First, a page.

Trump to attend private RNC donor retreat

Trump to attend private RNC donor retreat
© Greg Nash

Former President Trump will attend a private spring donor retreat hosted by the Republican National Committee (RNC) in April, the latest confirmed appearance as he plots his comeback in GOP politics.

A Republican familiar with the matter confirmed to The Hill that Trump will attend the retreat, which will take place in Palm Beach, near the former president’s Mar-a-Lago resort, from April 9-11. His attendance was first reported by Politico.

Trump has laid relatively low since last month when he left the White House and was permanently suspended from Twitter following the Jan. 6 riot on Capitol Hill. He broke his silence last week, releasing a statement slamming Senate Minority Leader Mitch McConnellAddison (Mitch) Mitchell McConnellRon Johnson grinds Senate to halt, irritating many Klain on Harris breaking tie: 'Every time she votes, we win' How to pass legislation in the Senate without eliminating the filibuster MORE (R-Ky.) and going on Fox News and other friendly outlets to commemorate conservative talk show host Rush Limbaugh after his death.


The former president is expected to be heavily involved in the 2022 midterms. He’s already met with high-profile lawmakers including House Minority Leader Kevin McCarthyKevin McCarthyWatch live: McCarthy holds press briefing Biden vows to work with Congress to 'refine' voting rights bill House passes voting rights and elections reform bill MORE (R-Calif.) and Sen. Lindsey GrahamLindsey Olin GrahamRon Johnson grinds Senate to halt, irritating many Here's who Biden is now considering for budget chief House Democratic leaders back Shalanda Young for OMB after Tanden withdrawal MORE (R-S.C.) to plot out a strategy for next year’s races.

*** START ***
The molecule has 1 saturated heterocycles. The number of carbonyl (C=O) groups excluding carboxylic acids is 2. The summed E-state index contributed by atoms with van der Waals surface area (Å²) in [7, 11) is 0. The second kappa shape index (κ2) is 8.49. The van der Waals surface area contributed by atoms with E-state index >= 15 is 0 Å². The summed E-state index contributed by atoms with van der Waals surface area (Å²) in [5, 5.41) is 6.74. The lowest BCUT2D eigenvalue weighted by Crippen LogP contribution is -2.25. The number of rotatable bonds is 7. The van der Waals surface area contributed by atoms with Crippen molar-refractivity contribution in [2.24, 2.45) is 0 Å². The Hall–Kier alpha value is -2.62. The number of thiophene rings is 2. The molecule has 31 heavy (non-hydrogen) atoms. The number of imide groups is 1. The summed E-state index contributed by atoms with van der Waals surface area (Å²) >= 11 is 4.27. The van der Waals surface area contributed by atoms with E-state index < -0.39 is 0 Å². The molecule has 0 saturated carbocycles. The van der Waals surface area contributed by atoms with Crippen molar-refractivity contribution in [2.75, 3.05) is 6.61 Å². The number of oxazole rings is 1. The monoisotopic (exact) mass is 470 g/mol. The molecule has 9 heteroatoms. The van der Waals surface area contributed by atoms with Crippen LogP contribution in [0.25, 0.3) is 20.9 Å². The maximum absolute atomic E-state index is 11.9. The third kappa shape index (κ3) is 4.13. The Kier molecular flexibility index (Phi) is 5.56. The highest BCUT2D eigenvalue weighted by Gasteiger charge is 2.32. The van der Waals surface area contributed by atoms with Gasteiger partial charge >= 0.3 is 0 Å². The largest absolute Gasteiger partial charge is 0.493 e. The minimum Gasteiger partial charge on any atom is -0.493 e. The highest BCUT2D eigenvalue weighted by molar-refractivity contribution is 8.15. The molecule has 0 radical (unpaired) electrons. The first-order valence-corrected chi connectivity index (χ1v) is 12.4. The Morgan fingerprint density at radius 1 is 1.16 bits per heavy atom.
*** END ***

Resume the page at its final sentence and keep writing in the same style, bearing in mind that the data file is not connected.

"He’s very involved in helping the team win," Graham said after his meeting. 

In his statement ripping McConnell, Trump indicated he will support candidates who back his agenda — including primary challengers to sitting Republicans. 

"Where necessary and appropriate, I will back primary rivals who espouse Making America Great Again and our policy of America First. We want brilliant, strong, thoughtful, and compassionate leadership," Trump wrote.

Trump’s public reemergence will officially kick off later this month when he gives a speech at the annual Conservative Political Action Conference (CPAC) in Orlando, Fla.


Two sources familiar with the matter told The Hill that Trump will be speaking about the future of the GOP and the conservative movement. He’s also expected to take aim at President BidenJoe BidenTrump State Department appointee arrested in connection with Capitol riot FireEye finds evidence Chinese hackers exploited Microsoft email app flaw since January Biden officials to travel to border amid influx of young migrants MORE’s immigration platform, specifically his “disastrous amnesty and border policies.”